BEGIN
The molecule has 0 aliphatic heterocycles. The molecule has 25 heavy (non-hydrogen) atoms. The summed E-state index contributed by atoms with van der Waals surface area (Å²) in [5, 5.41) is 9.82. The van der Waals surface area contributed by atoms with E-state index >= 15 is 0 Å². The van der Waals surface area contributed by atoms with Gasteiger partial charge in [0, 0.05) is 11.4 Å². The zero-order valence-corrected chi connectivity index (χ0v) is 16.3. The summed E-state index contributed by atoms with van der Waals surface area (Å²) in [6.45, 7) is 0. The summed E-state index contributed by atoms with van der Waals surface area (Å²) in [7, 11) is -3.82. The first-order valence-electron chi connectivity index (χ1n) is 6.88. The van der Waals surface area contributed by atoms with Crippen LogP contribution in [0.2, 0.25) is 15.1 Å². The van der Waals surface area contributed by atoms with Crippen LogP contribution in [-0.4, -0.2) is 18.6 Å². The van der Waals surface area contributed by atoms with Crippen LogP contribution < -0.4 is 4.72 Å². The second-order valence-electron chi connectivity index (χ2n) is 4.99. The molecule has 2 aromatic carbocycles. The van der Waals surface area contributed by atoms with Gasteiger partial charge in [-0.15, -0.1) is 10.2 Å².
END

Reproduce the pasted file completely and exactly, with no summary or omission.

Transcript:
The molecule has 0 aliphatic heterocycles. The molecule has 25 heavy (non-hydrogen) atoms. The summed E-state index contributed by atoms with van der Waals surface area (Å²) in [5, 5.41) is 9.82. The van der Waals surface area contributed by atoms with E-state index >= 15 is 0 Å². The van der Waals surface area contributed by atoms with Gasteiger partial charge in [0, 0.05) is 11.4 Å². The zero-order valence-corrected chi connectivity index (χ0v) is 16.3. The summed E-state index contributed by atoms with van der Waals surface area (Å²) in [6.45, 7) is 0. The summed E-state index contributed by atoms with van der Waals surface area (Å²) in [7, 11) is -3.82. The first-order valence-electron chi connectivity index (χ1n) is 6.88. The van der Waals surface area contributed by atoms with Crippen LogP contribution in [0.2, 0.25) is 15.1 Å². The van der Waals surface area contributed by atoms with Crippen LogP contribution in [-0.4, -0.2) is 18.6 Å². The van der Waals surface area contributed by atoms with Crippen LogP contribution < -0.4 is 4.72 Å². The second-order valence-electron chi connectivity index (χ2n) is 4.99. The molecule has 2 aromatic carbocycles. The van der Waals surface area contributed by atoms with Gasteiger partial charge in [-0.15, -0.1) is 10.2 Å².